1) Mainly made up of gases
2) Has a small rocky core
3) Has rings
1) Huge atmosphere, mostly made up of hydrogen and helium.
2) The atmospheric pressure is 10 times Earth's, so it's 10 atm
1) It had 67 moons
2) It has so many moons because of its…
sun, 300x mass of the earth)
Visted by the Voyagers 1+2 (1979), Cassini (2000, en route to Saturn), New Horizons (2007, en route to Pluto), Galileo (1995-2003)
Jupiter’s Red Spot
Giant Hurricane, at least 300 years old.
Cloud layers form of different compounds at different heights in the atmosphere. Colors we see depend on how deep we see (whether the upper layers are cloudy)
1/3 the mass of Jupiter, but nearly the same diameter (density is less than water).
(forces holding rocks together)
c.ii) Strength of gravity (force pulling rocks down)
4) Escape velocity: Vescape = sq root of (2GM/radius)
5) Orbital velocity: easy way v = d/t = 2pi Rorbit/P
6) Axial Tilt
a) Determine by observing rotation of planetary features ( visually or from spectrum)
7) Eccentricity of orbit
a) Can observe how earth-planet distance changes during orbit of the planet
8) Rotation rate
a) Planets with slower rotation have less weather, less erosion, and a weak magnetic field…
center of the universe, and the sun and planets revolved around it. Tycho Braye discovered new stars that are known as supernovae in 1573. He was well-known throughout his life as an alchemist and astronomer. Kepler contributed the three laws of planetary motion, which helped Isaac Newton later on. These laws were; The planets move around the sun, not in circles, but curve 2. Planets do not move consistently, but in such a way that a line drawn from a planet to the sun spans out an equal area of the…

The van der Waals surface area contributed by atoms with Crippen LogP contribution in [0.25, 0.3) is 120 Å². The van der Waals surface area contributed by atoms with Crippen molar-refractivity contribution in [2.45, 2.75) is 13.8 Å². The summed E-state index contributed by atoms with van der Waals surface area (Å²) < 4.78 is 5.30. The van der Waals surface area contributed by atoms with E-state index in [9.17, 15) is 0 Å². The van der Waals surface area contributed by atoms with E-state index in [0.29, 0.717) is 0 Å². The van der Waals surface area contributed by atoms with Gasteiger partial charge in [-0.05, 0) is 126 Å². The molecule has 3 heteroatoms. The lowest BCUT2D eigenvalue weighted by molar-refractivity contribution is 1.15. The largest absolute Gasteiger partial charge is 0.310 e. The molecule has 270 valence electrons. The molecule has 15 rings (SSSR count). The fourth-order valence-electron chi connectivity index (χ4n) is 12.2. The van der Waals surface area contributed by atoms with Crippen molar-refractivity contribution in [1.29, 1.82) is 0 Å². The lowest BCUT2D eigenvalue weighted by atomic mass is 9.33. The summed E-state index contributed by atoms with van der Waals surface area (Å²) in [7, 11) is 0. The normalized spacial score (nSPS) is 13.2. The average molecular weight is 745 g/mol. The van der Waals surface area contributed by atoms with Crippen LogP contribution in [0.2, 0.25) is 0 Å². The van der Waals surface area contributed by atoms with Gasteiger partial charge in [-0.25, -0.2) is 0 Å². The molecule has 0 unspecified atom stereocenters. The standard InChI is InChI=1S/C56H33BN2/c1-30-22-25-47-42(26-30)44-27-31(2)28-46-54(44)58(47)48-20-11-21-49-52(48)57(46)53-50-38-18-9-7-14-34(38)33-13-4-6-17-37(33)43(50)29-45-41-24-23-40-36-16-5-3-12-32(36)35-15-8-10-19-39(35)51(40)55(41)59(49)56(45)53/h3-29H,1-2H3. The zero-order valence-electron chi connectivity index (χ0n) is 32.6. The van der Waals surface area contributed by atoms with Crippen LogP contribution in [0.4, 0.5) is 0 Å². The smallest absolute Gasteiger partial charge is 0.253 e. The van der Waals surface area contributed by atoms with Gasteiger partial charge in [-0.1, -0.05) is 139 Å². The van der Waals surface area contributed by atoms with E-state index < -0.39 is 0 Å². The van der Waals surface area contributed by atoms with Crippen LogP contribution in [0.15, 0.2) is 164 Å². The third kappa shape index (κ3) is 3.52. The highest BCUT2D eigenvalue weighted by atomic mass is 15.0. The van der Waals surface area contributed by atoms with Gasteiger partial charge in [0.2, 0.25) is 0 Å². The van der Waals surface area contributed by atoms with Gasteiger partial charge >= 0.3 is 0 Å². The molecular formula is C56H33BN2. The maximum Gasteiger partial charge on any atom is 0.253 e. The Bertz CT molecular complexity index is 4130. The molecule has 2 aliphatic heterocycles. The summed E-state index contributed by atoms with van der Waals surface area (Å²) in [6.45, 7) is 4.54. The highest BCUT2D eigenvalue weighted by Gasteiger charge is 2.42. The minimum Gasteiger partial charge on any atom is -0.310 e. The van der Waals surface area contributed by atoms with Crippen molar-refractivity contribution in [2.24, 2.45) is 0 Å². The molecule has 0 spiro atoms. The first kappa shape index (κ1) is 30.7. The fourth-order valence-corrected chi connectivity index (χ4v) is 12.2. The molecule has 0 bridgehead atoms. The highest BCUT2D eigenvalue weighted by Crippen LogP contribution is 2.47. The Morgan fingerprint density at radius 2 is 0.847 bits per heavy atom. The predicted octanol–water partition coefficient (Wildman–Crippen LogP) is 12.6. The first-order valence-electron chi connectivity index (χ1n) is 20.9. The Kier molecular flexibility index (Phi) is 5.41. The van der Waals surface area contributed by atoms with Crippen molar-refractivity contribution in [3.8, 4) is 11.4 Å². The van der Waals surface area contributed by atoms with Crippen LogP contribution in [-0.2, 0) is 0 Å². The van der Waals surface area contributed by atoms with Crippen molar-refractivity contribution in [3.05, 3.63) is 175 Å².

created with God as its end, and it is there for the service of man.
Similarly Johannes Kepler managed to attempt to realize how to predict orbits, and released his studies and works involving it, which became summed up into the 3 Kepler's laws of planetary motion. Through his equations and formulae and he managed to accurately predict the orbits and motions of the planets in our solar system. He came up with 3 new laws of nature which are:
* Planets move in elliptical motions, with the sun at…
according to the http://nssdc.gsfc.nasa.gov/planetary/lunar/apollo.html website. AS-201 through Apollo 6 were unmanned. AS-201 was the first flight of the Saturn IB and the Block I CSM (Command/ Service Module) and suborbital to the Atlantic ocean. AS-202 was a suborbital flight of CSM to the Pacific ocean. Apollo 4 was the first flight of the Saturn 5 and first Earth orbital CSM flight. Apollo 5 was the first orbital flight of Lunar Module, launched on the Saturn IB and showed ascent and descent movement…
gamma rays to radio waves)?
10.What ranges of the full spectrum of light needs space based telescopes and why?
Chapter 7: Comparative Planetology I: Our Solar System (pp. 159–180)
keywords: (p. 180) Sun
key ideas: (p. 180–2) 1.What are the two major planet types and what distinguishes…